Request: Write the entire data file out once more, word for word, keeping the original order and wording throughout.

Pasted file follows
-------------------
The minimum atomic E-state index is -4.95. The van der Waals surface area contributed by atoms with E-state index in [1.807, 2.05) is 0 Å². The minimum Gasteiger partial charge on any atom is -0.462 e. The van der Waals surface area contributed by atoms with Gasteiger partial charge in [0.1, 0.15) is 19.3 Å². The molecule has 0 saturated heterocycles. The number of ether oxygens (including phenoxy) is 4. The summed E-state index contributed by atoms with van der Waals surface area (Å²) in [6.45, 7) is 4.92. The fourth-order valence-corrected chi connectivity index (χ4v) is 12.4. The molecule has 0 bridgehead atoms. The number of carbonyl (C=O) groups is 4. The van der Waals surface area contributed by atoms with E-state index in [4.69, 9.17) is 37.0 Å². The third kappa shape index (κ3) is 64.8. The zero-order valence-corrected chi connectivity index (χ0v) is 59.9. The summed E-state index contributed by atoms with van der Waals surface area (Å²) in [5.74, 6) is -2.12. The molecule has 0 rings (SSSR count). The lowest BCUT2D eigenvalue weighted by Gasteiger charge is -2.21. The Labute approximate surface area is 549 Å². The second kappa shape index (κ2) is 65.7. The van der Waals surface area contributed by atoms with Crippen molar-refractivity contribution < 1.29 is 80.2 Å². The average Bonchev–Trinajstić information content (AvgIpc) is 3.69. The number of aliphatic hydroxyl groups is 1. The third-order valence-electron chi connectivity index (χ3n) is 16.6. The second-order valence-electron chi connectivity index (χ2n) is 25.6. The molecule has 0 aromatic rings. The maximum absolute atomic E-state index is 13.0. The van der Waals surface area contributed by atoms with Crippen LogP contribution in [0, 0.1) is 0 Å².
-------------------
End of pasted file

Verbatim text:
The minimum atomic E-state index is -4.95. The van der Waals surface area contributed by atoms with E-state index in [1.807, 2.05) is 0 Å². The minimum Gasteiger partial charge on any atom is -0.462 e. The van der Waals surface area contributed by atoms with Gasteiger partial charge in [0.1, 0.15) is 19.3 Å². The molecule has 0 saturated heterocycles. The number of ether oxygens (including phenoxy) is 4. The summed E-state index contributed by atoms with van der Waals surface area (Å²) in [6.45, 7) is 4.92. The fourth-order valence-corrected chi connectivity index (χ4v) is 12.4. The molecule has 0 bridgehead atoms. The number of carbonyl (C=O) groups is 4. The van der Waals surface area contributed by atoms with E-state index in [4.69, 9.17) is 37.0 Å². The third kappa shape index (κ3) is 64.8. The zero-order valence-corrected chi connectivity index (χ0v) is 59.9. The summed E-state index contributed by atoms with van der Waals surface area (Å²) in [5.74, 6) is -2.12. The molecule has 0 rings (SSSR count). The lowest BCUT2D eigenvalue weighted by Gasteiger charge is -2.21. The Labute approximate surface area is 549 Å². The second kappa shape index (κ2) is 65.7. The van der Waals surface area contributed by atoms with Crippen molar-refractivity contribution < 1.29 is 80.2 Å². The average Bonchev–Trinajstić information content (AvgIpc) is 3.69. The number of aliphatic hydroxyl groups is 1. The third-order valence-electron chi connectivity index (χ3n) is 16.6. The second-order valence-electron chi connectivity index (χ2n) is 25.6. The molecule has 0 aromatic rings. The maximum absolute atomic E-state index is 13.0. The van der Waals surface area contributed by atoms with Crippen LogP contribution in [0, 0.1) is 0 Å².